Century Dictionary and Cyclopedia
- n. An officer of the British Army from 1483 to the Crimean war, who was charged with the supply and transportation of the army and in the early days controlled the artillery and engineers. Also called master-general of ordnance.
“Already in early Medieval Latin we come across the ecclesiastical terms abbas generalis and magister generalis, whence the titles master-general, vicar-general, and superior-general evolved and still linger, at least in the modern Catholic church.”
“Sir George Murray, quartermaster-general in the Peninsula, rode at the head of the artillery, as master-general of the ordnance.”
“He joined the Russell administration in July 1846 as master-general of the ordnance, finally retiring with his chief in”
“April 1827 he became a member of the Canning administration, taking the post of master-general of the ordnance, previously held by”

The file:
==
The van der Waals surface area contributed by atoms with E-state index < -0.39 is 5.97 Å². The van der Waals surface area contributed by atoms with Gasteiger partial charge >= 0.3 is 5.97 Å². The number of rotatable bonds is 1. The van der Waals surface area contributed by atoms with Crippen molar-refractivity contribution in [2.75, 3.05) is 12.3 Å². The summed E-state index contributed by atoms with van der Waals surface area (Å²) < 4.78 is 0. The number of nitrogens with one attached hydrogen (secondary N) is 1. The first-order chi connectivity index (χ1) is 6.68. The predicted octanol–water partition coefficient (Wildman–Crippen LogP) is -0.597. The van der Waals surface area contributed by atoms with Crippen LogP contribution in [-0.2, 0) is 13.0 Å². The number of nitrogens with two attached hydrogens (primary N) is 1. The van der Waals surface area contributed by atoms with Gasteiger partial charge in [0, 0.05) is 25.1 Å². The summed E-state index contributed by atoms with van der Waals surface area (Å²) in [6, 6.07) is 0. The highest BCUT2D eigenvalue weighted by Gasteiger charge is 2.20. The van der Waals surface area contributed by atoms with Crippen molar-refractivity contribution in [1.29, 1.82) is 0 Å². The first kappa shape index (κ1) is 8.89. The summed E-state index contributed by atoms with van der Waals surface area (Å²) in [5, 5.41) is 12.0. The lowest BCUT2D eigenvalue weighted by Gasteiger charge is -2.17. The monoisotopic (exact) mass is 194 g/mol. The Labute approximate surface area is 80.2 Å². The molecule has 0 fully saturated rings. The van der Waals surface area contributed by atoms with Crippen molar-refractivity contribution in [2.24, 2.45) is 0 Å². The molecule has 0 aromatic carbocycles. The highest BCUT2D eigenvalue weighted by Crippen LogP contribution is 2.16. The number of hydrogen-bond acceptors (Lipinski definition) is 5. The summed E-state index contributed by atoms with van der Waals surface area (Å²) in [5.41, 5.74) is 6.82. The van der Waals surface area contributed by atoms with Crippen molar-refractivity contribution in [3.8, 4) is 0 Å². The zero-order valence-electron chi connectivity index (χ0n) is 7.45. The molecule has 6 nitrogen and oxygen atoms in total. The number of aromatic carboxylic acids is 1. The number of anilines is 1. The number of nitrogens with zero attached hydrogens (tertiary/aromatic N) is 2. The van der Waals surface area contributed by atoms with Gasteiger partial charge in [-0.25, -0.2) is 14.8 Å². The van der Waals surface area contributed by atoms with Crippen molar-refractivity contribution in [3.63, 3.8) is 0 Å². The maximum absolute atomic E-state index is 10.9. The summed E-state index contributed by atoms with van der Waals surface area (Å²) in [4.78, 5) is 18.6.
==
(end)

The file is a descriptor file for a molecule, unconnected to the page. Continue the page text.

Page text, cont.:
“He then received the appointment of master-general of ordnance for the North for life.”
“The first subject that engaged the attention of parliament after his majesty's recovery, was a plan, formed by the master-general of the ordnance, for the fortification of the West Indian Islands.”
“Hotham: while Lord Mansfield accepted the temporary office of speaker of the house of Lords; Lord Townshend became master-general of the ordnance; Burke was reinstated as paymaster of the forces; Charles”
“Lord Thurlow was reinstated as lord-chancellor; Earl Gower became president of the council; the Duke of Rutland was constituted lord privy-seal; Lord Howe was placed at the head of the admiralty; the Duke of Richmond was made master-general of the ordnance; and Lord Temple was again appointed to the government of Ireland.”
“Lord Hillsborough resigned his post of secretary for the colonies and first lord of trade; the Earl of Harcourt succeeded Lord Townshend in Ireland, the latter being appointed master-general of the ordnance; General Conway obtained the government of Jersey, and was succeeded as lieutenant-general of the ordnance by Sir Jeffery Amherst; and Lord Stormont was sent as ambassador to Paris.”
“Conway, as commander-in-chief; Mr. Dunning, created Lord Ash-burton, as chancellor of the Duchy of Lancaster; and the Duke of Richmond, as master-general of the ordnance.”
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